The new king orders lovely dark Poppy as companion to his pale daughter just arrived from Etland, but can the cousins ever become friends?

Princess Rellen will someday become queen, while Lady Poppy never could – why is Lord Helder wooing them both?

Poppy just wants to leave Harbeny and go back to her mother’s country – what reason does King Surno have for keeping her here?

May the Stars watch over Lady Poppy amid court intrigue, and Time keep her Sleepless knight Cyrenic in the present as his increasing drifts into the past could rob him of full attention to the dangers of now in this richly colored graphic novel collecting volumes 1-6 of the ongoing comic series.

Growing up female in USA: Our Stories, Our Voices – edited by Amy Reed (book review)

book cover of Our Stories, Our Voices. Edited by Amy Reed, published by Simon Pulse. | recommended on BooksYALove.comGirls have been marginalized,
belittled, abused, attacked, ignored –
time to tell the stories and fight injustice!

Strong personal essays by Martha Brockenbrough, Jaye Robin Brown, Sona Charaipotra, Brandy Colbert, Somaiya Daud, Christine Day, Alexandra Duncan, I.W. Gregorio, Maurene Goo, Ellen Hopkins, Stephanie Kuehnert, Nina LaCour, Anna-Marie McLemore, Sandhya Menon, Hannah Moskowitz, Julie Murphy, Aisha Saeed, Jenny Torres Sanchez, Amber Smith, and Tracy Walker bring a wide range of young female experiences together in this book, begun in the wake of 2016 election.

You’ll recognize some names from my recent recommendations of their fiction – like Amy Reed – The Nowhere Girls,
Julie Murphy – Dumplin’,
Maureen Goo – I Believe in a Thing Called Love,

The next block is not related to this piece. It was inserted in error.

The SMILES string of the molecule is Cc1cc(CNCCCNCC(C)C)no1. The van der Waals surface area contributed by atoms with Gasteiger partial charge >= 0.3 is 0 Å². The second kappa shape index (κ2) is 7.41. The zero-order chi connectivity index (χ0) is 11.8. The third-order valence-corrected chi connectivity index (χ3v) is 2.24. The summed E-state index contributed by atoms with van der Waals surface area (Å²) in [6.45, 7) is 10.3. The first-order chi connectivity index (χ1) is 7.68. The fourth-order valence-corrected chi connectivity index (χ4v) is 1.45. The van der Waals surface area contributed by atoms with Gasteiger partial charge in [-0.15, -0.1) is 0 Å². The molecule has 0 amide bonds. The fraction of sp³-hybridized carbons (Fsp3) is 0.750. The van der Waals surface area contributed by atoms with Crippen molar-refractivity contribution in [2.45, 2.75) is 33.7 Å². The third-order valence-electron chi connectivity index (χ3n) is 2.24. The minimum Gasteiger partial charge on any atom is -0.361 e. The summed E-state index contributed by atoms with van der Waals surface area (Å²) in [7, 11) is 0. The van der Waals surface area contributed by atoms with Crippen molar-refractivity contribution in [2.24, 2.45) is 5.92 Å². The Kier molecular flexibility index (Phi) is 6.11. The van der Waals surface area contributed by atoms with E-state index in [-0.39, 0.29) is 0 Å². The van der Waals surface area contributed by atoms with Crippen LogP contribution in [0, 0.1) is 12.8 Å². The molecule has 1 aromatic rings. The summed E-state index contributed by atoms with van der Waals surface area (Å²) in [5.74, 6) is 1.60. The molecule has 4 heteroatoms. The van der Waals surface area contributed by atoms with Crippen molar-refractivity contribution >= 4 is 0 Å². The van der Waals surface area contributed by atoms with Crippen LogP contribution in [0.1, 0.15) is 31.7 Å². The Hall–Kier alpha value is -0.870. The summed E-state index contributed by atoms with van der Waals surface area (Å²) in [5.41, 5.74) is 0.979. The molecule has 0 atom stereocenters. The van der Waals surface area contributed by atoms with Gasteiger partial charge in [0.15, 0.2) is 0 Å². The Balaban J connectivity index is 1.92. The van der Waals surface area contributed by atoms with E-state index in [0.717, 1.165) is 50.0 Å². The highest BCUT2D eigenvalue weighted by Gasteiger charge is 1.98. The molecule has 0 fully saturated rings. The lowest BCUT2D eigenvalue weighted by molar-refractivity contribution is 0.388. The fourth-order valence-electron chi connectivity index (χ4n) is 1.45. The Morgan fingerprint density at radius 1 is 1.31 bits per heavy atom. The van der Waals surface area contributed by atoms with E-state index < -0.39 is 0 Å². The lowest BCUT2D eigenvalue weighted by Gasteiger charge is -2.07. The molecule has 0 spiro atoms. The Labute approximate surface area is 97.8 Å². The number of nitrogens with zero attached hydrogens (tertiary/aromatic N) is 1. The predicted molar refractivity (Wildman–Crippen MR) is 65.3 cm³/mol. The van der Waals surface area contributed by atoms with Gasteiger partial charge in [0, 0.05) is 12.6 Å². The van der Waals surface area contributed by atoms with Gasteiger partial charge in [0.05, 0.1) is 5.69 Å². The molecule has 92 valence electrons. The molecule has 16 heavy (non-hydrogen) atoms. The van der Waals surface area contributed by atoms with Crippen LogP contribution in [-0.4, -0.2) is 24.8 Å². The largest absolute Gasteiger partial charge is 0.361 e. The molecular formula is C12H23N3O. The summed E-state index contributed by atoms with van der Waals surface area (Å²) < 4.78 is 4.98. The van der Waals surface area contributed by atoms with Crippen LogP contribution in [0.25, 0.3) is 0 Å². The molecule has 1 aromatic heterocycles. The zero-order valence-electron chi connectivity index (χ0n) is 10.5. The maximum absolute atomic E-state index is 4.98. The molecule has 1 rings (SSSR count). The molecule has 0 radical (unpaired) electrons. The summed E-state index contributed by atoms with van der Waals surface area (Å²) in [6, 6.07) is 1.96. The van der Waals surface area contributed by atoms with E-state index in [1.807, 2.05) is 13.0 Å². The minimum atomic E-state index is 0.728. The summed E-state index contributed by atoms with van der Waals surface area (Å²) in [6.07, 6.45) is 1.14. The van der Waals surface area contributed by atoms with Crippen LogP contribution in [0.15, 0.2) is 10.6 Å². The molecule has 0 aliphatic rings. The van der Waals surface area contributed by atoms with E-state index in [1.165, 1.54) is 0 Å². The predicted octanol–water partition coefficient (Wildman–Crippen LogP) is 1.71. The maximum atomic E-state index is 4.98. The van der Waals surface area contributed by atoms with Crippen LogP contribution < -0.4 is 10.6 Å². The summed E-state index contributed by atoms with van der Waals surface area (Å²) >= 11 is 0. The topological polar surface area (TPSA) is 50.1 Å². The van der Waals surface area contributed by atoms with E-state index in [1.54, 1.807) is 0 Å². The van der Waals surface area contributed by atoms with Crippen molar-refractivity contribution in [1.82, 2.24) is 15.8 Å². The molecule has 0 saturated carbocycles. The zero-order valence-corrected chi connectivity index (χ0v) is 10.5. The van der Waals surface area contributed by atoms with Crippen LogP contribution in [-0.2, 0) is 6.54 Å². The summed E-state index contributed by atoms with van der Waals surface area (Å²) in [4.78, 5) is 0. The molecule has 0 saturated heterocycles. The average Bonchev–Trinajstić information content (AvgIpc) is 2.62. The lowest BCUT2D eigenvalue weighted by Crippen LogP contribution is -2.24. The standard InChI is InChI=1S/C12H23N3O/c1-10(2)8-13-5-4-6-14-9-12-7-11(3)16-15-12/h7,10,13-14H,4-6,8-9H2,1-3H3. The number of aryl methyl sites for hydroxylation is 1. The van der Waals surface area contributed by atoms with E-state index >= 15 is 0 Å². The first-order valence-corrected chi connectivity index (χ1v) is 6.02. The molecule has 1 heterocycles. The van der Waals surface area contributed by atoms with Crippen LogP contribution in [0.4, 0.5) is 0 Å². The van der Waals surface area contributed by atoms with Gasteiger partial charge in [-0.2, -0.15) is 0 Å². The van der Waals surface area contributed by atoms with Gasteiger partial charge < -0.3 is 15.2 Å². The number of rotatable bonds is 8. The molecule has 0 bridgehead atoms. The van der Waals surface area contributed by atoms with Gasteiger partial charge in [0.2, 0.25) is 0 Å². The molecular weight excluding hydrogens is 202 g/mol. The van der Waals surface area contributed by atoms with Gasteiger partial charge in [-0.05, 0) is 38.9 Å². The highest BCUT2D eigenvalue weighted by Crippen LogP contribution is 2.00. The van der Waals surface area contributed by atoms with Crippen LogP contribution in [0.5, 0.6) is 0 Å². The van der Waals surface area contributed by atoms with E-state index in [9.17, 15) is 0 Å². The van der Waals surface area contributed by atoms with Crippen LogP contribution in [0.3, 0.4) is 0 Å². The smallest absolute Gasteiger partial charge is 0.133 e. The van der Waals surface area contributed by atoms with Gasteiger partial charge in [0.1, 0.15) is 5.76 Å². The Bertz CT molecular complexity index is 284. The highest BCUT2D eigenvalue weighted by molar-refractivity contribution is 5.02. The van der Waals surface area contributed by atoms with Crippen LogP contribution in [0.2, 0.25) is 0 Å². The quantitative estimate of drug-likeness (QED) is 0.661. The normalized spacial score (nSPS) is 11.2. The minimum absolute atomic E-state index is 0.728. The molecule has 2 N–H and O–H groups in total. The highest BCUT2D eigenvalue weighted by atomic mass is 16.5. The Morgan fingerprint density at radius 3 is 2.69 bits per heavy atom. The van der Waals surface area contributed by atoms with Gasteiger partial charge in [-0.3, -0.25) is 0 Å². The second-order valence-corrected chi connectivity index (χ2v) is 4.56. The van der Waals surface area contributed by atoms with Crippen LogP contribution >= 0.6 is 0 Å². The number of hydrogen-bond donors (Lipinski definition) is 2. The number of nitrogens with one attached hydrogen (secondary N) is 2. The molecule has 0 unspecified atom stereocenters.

Sandhya Menon – When Dimple Met Rishi, From Twinkle With Love
and others from books you’ve encountered in libraries, bookshops, and friends’ collections.

Meet them, hear their voices, find your voice, vote whenever you can!
**kmm

Book info: Our Stories, Our Voices: 21 YA Authors Get Real About Injustice, Empowerment, and Growing Up Female in America / edited by Amy Reed. Simon Pulse, 2018. [editor site]  [publisher site]  Review copy and cover image courtesy of the publisher.

My book talk: Growing up female in the US became even less safe after the 2016 elections, but personal essays by 21 YA authors can bring readers empathy, empowering messages, and a measure of hope mixed with sparks toward moving forward.

Intersectionality – being female and (non-white, immigrant, LGBQT, disabled, fat, bullied) – is the reality for many of these authors who may or may not have transformed their shame, anger, or sorrow into wide-open political activism.

Essays can cover subjects which are very difficult for some readers, so the Editor’s Note specifies which titles discuss abuse, sexual assault, and racist violence.

Read these experiences and seek out others, consult the resources given, be aware of the powers each of us has to steer the future, make your voice heard.